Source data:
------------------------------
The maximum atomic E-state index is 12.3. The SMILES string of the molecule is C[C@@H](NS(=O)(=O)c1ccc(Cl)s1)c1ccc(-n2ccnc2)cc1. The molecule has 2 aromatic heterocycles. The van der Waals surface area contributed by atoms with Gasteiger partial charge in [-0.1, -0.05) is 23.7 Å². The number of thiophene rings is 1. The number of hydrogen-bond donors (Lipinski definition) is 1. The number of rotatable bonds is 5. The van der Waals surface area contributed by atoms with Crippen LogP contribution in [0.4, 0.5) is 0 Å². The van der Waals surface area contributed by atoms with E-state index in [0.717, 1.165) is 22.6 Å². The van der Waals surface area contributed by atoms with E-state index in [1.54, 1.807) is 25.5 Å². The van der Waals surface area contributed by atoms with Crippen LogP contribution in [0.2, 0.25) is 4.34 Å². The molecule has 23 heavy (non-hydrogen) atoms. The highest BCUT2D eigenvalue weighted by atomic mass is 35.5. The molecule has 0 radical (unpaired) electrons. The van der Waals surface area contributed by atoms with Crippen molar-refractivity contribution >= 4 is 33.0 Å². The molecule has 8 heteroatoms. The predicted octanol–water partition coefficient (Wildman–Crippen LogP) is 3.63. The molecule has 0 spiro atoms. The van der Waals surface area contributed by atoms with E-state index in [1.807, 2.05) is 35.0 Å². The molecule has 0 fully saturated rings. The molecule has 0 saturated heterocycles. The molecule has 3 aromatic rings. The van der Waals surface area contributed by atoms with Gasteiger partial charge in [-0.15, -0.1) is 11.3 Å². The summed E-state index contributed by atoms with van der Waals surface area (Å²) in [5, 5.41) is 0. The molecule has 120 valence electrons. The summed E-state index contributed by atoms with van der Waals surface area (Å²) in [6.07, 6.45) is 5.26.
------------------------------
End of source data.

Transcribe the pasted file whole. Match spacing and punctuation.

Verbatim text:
The maximum atomic E-state index is 12.3. The SMILES string of the molecule is C[C@@H](NS(=O)(=O)c1ccc(Cl)s1)c1ccc(-n2ccnc2)cc1. The molecule has 2 aromatic heterocycles. The van der Waals surface area contributed by atoms with Gasteiger partial charge in [-0.1, -0.05) is 23.7 Å². The number of thiophene rings is 1. The number of hydrogen-bond donors (Lipinski definition) is 1. The number of rotatable bonds is 5. The van der Waals surface area contributed by atoms with Crippen LogP contribution in [0.4, 0.5) is 0 Å². The van der Waals surface area contributed by atoms with E-state index in [0.717, 1.165) is 22.6 Å². The van der Waals surface area contributed by atoms with E-state index in [1.54, 1.807) is 25.5 Å². The van der Waals surface area contributed by atoms with Crippen LogP contribution in [0.2, 0.25) is 4.34 Å². The molecule has 23 heavy (non-hydrogen) atoms. The highest BCUT2D eigenvalue weighted by atomic mass is 35.5. The molecule has 0 radical (unpaired) electrons. The van der Waals surface area contributed by atoms with Crippen molar-refractivity contribution >= 4 is 33.0 Å². The molecule has 8 heteroatoms. The predicted octanol–water partition coefficient (Wildman–Crippen LogP) is 3.63. The molecule has 0 spiro atoms. The van der Waals surface area contributed by atoms with E-state index in [1.807, 2.05) is 35.0 Å². The molecule has 0 fully saturated rings. The molecule has 0 saturated heterocycles. The molecule has 3 aromatic rings. The van der Waals surface area contributed by atoms with Gasteiger partial charge in [-0.15, -0.1) is 11.3 Å². The summed E-state index contributed by atoms with van der Waals surface area (Å²) in [5, 5.41) is 0. The molecule has 120 valence electrons. The summed E-state index contributed by atoms with van der Waals surface area (Å²) in [6.07, 6.45) is 5.26.